The most important conclusion from a comparison of how bacteria
and higher forms of life obtain energy is that all living creatures
have a common fermentative metabolism, which suggests a common evolutionary
origin. The various types of respiration and photo- or chemosynthesis
that have been added to glycolysis, do not obscure this basic unity.
Oxidation with O2, yields vastly
more energy than fermentation alone, and had oxygen been present
at the time when life evolved, it surely would have been used. In
that case, O2 respiration would be
as common to all life as fermentation is.
However, this is not the case, which leads us to a second conclusion:
Life arose from less complex, nonliving chemical systems at a time
when the atmosphere was reducing in character, not oxidizing.
Other evidence points to the same conclusion.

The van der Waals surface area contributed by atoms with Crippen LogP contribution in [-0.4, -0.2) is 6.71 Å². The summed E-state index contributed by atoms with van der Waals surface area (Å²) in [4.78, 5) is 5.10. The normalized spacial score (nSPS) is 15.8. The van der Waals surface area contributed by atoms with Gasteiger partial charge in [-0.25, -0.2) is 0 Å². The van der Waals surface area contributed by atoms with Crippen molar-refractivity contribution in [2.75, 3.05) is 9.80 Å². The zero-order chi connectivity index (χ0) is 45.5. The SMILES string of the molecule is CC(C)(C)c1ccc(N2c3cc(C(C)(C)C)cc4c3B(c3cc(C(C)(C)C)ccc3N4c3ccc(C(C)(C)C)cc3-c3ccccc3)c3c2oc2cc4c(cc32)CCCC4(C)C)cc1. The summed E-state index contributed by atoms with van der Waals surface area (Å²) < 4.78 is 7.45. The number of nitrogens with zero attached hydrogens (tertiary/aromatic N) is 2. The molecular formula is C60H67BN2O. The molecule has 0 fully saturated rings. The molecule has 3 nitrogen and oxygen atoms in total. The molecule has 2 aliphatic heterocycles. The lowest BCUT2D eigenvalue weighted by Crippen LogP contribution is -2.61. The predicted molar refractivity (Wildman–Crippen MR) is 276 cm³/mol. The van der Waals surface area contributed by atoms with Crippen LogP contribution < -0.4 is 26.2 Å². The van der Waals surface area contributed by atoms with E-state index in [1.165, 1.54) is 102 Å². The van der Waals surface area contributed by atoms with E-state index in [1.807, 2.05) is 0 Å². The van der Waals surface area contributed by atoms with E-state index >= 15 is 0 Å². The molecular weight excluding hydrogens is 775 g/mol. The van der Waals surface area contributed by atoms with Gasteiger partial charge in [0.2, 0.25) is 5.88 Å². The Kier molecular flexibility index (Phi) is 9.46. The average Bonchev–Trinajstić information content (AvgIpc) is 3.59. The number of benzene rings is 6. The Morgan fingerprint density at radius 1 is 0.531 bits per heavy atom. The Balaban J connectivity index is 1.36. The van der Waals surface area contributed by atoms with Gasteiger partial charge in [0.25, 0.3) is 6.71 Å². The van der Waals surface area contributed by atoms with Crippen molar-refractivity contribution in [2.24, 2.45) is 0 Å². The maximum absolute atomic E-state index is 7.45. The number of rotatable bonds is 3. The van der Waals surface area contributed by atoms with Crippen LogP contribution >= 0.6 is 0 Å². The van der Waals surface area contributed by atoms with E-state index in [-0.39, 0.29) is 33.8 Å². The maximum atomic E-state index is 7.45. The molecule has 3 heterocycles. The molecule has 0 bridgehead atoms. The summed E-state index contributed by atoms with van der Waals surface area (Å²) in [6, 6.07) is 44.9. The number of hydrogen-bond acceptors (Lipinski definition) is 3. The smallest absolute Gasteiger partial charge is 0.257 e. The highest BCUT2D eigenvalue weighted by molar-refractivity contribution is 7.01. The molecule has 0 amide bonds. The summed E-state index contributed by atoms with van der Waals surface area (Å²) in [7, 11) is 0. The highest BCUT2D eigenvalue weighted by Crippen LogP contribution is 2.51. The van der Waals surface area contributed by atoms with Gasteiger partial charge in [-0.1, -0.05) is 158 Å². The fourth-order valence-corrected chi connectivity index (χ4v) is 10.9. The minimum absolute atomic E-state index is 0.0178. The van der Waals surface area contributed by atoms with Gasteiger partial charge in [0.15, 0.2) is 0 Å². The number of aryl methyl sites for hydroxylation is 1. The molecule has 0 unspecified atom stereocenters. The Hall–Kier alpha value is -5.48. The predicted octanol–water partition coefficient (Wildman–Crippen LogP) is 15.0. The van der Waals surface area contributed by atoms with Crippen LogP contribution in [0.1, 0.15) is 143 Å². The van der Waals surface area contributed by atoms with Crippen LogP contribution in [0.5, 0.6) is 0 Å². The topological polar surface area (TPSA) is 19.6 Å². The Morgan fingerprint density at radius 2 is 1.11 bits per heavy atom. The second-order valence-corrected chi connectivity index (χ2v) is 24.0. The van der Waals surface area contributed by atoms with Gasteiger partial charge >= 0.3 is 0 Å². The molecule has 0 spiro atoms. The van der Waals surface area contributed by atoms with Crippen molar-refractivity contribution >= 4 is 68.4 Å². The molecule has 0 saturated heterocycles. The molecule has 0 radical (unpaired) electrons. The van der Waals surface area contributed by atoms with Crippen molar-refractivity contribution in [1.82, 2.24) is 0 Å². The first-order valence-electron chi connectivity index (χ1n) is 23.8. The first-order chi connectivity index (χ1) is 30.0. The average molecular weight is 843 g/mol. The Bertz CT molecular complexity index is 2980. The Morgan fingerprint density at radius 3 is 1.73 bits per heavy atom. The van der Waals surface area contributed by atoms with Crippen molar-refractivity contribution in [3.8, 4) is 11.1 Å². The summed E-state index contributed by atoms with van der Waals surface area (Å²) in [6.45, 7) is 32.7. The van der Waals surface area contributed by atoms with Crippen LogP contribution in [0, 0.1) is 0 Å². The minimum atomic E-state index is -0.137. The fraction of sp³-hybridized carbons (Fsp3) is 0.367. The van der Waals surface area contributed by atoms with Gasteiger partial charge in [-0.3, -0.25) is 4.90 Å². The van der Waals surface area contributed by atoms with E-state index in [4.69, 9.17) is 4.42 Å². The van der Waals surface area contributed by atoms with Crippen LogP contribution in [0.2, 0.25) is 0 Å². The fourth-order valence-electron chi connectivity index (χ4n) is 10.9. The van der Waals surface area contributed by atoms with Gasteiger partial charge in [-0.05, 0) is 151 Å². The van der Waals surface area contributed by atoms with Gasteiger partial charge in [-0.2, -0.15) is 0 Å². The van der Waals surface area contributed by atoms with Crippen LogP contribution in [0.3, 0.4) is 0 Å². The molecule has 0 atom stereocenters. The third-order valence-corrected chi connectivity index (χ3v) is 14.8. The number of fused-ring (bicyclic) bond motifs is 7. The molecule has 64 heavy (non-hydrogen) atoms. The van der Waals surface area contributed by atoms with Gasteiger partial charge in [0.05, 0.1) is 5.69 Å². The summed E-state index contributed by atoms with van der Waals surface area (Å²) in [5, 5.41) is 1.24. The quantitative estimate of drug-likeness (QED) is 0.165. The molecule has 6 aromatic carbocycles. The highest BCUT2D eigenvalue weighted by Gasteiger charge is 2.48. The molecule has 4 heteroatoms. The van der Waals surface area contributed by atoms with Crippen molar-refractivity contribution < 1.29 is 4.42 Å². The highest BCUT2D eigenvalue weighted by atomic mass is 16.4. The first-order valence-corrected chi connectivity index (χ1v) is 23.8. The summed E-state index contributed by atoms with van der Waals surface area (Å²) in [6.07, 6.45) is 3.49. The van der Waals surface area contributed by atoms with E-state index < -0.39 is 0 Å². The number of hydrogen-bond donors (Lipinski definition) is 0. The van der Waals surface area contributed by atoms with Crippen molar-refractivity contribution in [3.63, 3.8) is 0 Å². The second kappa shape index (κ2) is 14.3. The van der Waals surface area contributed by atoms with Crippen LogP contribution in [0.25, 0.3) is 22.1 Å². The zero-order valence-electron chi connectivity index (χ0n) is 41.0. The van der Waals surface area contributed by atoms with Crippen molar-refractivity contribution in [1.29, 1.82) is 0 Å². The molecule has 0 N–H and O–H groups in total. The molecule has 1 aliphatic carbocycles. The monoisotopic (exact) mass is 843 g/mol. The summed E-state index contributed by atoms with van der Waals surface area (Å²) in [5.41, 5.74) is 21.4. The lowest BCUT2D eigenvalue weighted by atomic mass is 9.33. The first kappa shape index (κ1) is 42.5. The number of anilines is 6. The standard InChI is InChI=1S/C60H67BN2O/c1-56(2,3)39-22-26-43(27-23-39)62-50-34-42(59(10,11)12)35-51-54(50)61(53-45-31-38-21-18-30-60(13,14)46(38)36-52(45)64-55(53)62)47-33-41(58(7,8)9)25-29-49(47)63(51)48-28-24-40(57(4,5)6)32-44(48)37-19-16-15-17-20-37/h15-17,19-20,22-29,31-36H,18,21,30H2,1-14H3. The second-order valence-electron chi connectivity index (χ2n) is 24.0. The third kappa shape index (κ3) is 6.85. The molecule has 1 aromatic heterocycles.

The atmospheres of the other planets generally are reducing, as
we shall see later in the section on geological evidence.
Old mineral beds on this planet suggest that they were laid down
in contact with a reducing atmosphere.
Organic compounds themselves are unstable in an O2
atmosphere, and are auto-oxidizable. Organic matter today is constantly
produced anew by the action of living organisms. If all life were
to end tomorrow, O2 would begin to
reclaim the organic matter on our planet, and the process would
stop only when no more free oxygen remained.
It is inconceivable that large quantities of organic substances
could have remained unoxidized long enough for life to evolve from
them, if they were constantly exposed to 02 in the atmosphere.
If the original atmosphere was reducing, why is it oxidizing today?
One source of O2, is the photodissociation
of water vapor by ultraviolet light in the upper atmosphere, followed
by the loss of light hydrogen atoms from the Earth's gravitational
field. This alone could lead to an oxygen concentration of around
0.1% of the present-day level.
The main source of oxygen in the atmosphere today is green-plant
photosynthesis, and this probably is what turned the planetary atmosphere
from reducing to oxidizing.
Life evolved under reducing conditions, where organic molecules
would be stable for long periods of time; but this same life was
responsible later for changing the original atmosphere to its present-day